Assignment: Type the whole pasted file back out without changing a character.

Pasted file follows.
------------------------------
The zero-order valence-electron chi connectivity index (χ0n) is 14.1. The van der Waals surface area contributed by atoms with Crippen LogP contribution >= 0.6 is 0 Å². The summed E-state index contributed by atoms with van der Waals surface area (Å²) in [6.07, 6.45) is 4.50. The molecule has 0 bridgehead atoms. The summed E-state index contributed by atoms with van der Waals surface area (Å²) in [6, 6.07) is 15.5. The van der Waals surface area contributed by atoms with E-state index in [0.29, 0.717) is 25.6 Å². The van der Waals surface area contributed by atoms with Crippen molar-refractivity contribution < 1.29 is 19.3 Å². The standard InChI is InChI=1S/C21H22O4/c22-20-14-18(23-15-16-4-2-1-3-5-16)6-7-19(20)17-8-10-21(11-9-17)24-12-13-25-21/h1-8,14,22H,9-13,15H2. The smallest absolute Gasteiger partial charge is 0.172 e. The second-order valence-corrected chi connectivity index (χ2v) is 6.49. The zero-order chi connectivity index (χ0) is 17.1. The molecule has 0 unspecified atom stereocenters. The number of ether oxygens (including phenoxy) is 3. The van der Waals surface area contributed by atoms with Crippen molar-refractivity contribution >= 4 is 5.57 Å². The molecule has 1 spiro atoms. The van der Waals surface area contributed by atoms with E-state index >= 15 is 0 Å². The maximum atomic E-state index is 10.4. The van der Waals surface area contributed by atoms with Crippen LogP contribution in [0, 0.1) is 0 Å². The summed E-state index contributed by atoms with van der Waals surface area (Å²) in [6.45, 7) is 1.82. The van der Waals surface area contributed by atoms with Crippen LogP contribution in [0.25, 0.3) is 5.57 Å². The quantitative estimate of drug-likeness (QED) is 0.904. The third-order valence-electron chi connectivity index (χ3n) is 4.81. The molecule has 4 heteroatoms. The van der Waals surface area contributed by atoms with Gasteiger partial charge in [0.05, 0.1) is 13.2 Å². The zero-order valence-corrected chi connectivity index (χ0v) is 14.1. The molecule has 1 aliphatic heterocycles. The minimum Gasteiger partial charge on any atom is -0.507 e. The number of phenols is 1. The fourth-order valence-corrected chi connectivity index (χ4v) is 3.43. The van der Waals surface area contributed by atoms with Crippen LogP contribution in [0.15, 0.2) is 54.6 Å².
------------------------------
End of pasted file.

The zero-order valence-electron chi connectivity index (χ0n) is 14.1. The van der Waals surface area contributed by atoms with Crippen LogP contribution >= 0.6 is 0 Å². The summed E-state index contributed by atoms with van der Waals surface area (Å²) in [6.07, 6.45) is 4.50. The molecule has 0 bridgehead atoms. The summed E-state index contributed by atoms with van der Waals surface area (Å²) in [6, 6.07) is 15.5. The van der Waals surface area contributed by atoms with E-state index in [0.29, 0.717) is 25.6 Å². The van der Waals surface area contributed by atoms with Crippen molar-refractivity contribution < 1.29 is 19.3 Å². The standard InChI is InChI=1S/C21H22O4/c22-20-14-18(23-15-16-4-2-1-3-5-16)6-7-19(20)17-8-10-21(11-9-17)24-12-13-25-21/h1-8,14,22H,9-13,15H2. The smallest absolute Gasteiger partial charge is 0.172 e. The second-order valence-corrected chi connectivity index (χ2v) is 6.49. The zero-order chi connectivity index (χ0) is 17.1. The molecule has 0 unspecified atom stereocenters. The number of ether oxygens (including phenoxy) is 3. The van der Waals surface area contributed by atoms with Crippen molar-refractivity contribution >= 4 is 5.57 Å². The molecule has 1 spiro atoms. The van der Waals surface area contributed by atoms with E-state index >= 15 is 0 Å². The maximum atomic E-state index is 10.4. The van der Waals surface area contributed by atoms with Crippen LogP contribution in [0, 0.1) is 0 Å². The summed E-state index contributed by atoms with van der Waals surface area (Å²) in [6.45, 7) is 1.82. The van der Waals surface area contributed by atoms with Crippen LogP contribution in [0.25, 0.3) is 5.57 Å². The quantitative estimate of drug-likeness (QED) is 0.904. The third-order valence-electron chi connectivity index (χ3n) is 4.81. The molecule has 4 heteroatoms. The van der Waals surface area contributed by atoms with Gasteiger partial charge in [0.05, 0.1) is 13.2 Å². The zero-order valence-corrected chi connectivity index (χ0v) is 14.1. The molecule has 1 aliphatic heterocycles. The minimum Gasteiger partial charge on any atom is -0.507 e. The number of phenols is 1. The fourth-order valence-corrected chi connectivity index (χ4v) is 3.43. The van der Waals surface area contributed by atoms with Crippen LogP contribution in [0.15, 0.2) is 54.6 Å².